Energy & Green Tech

Biofuels producers, farmers not sold on switch to electric

The president and auto industry maintain the nation is on the cusp of a gigantic shift to electric vehicles and away from liquid-fueled cars, but biofuels producers and some of their supporters in Congress aren't buying it. ...

Energy & Green Tech

China's bitcoin mining rush risks derailing climate goals

China's electricity-hungry bitcoin mines that power nearly 80 percent of the global trade in cryptocurrencies risk undercutting the country's climate goals, a study in the journal Nature Communications said on Tuesday.

Energy & Green Tech

Recycling – A batteries passport

Scientists at Oak Ridge National Laboratory have devised a method to identify the unique chemical makeup of every lithium-ion battery around the world, information that could accelerate recycling, recover critical materials ...


NFTs: Why digital art has such a massive carbon footprint

How much would you be willing to pay for a one-of-a-kind work of art? For some collectors, the limit lies somewhere in the region of hundreds of millions of dollars. What about a work of art that has no tangible form, and ...

Energy & Green Tech

Integrating solar panels in shady places

Due to stricter regulations of sustainability, we might see solar panels more often not only on sunny rooftops, but more and more on shaded roofs and facades as well, which brings new challenges in their integration. In ...

Energy & Green Tech

Turning seawater into stored energy

Afew years ago, Harvard chemist Daniel Nocera, along with collaborators from Harvard Medical School, created a system that uses sunlight to split water molecules and combine them with carbon dioxide from air to produce renewable ...

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Carbon (pronounced /ˈkɑrbən/) is the chemical element with symbol C and atomic number 6. As a member of group 14 on the periodic table, it is nonmetallic and tetravalent—making four electrons available to form covalent chemical bonds. There are three naturally occurring isotopes, with 12C and 13C being stable, while 14C is radioactive, decaying with a half-life of about 5730 years. Carbon is one of the few elements known since antiquity. The name "carbon" comes from Latin language carbo, coal, and, in some Romance and Slavic languages, the word carbon can refer both to the element and to coal.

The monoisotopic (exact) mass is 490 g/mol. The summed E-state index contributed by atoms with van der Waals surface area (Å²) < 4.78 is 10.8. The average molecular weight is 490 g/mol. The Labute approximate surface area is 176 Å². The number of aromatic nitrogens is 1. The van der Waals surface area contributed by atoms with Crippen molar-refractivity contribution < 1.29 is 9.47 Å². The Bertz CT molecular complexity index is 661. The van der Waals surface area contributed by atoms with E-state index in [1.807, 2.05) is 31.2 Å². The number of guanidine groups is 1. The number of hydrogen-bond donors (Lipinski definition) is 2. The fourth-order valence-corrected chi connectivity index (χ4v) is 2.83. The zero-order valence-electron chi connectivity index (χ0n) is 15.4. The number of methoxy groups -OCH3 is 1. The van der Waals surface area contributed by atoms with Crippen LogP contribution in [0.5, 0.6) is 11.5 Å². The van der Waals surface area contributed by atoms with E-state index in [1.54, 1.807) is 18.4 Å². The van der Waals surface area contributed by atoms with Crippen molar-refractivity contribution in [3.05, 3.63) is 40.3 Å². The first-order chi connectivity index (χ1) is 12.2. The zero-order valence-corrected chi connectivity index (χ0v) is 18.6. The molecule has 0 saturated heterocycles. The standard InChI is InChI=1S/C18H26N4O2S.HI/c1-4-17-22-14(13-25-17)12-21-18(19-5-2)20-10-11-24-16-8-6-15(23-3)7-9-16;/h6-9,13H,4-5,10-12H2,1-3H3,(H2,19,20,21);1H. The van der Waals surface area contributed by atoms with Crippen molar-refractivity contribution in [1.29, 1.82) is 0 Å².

There are several allotropes of carbon of which the best known are graphite, diamond, and amorphous carbon. The physical properties of carbon vary widely with the allotropic form. For example, diamond is highly transparent, while graphite is opaque and black. Diamond is among the hardest materials known, while graphite is soft enough to form a streak on paper (hence its name, from the Greek word "to write"). Diamond has a very low electrical conductivity, while graphite is a very good conductor. Under normal conditions, diamond has the highest thermal conductivity of all known materials. All the allotropic forms are solids under normal conditions but graphite is the most thermodynamically stable.

All forms of carbon are highly stable, requiring high temperature to react even with oxygen. The most common oxidation state of carbon in inorganic compounds is +4, while +2 is found in carbon monoxide and other transition metal carbonyl complexes. The largest sources of inorganic carbon are limestones, dolomites and carbon dioxide, but significant quantities occur in organic deposits of coal, peat, oil and methane clathrates. Carbon forms more compounds than any other element, with almost ten million pure organic compounds described to date, which in turn are a tiny fraction of such compounds that are theoretically possible under standard conditions.

Carbon is one of the least abundant elements in the Earth's crust, but the fourth most abundant element in the universe by mass after hydrogen, helium, and oxygen. It is present in all known lifeforms, and in the human body carbon is the second most abundant element by mass (about 18.5%) after oxygen. This abundance, together with the unique diversity of organic compounds and their unusual polymer-forming ability at the temperatures commonly encountered on Earth, make this element the chemical basis of all known life.

This text uses material from Wikipedia, licensed under CC BY-SA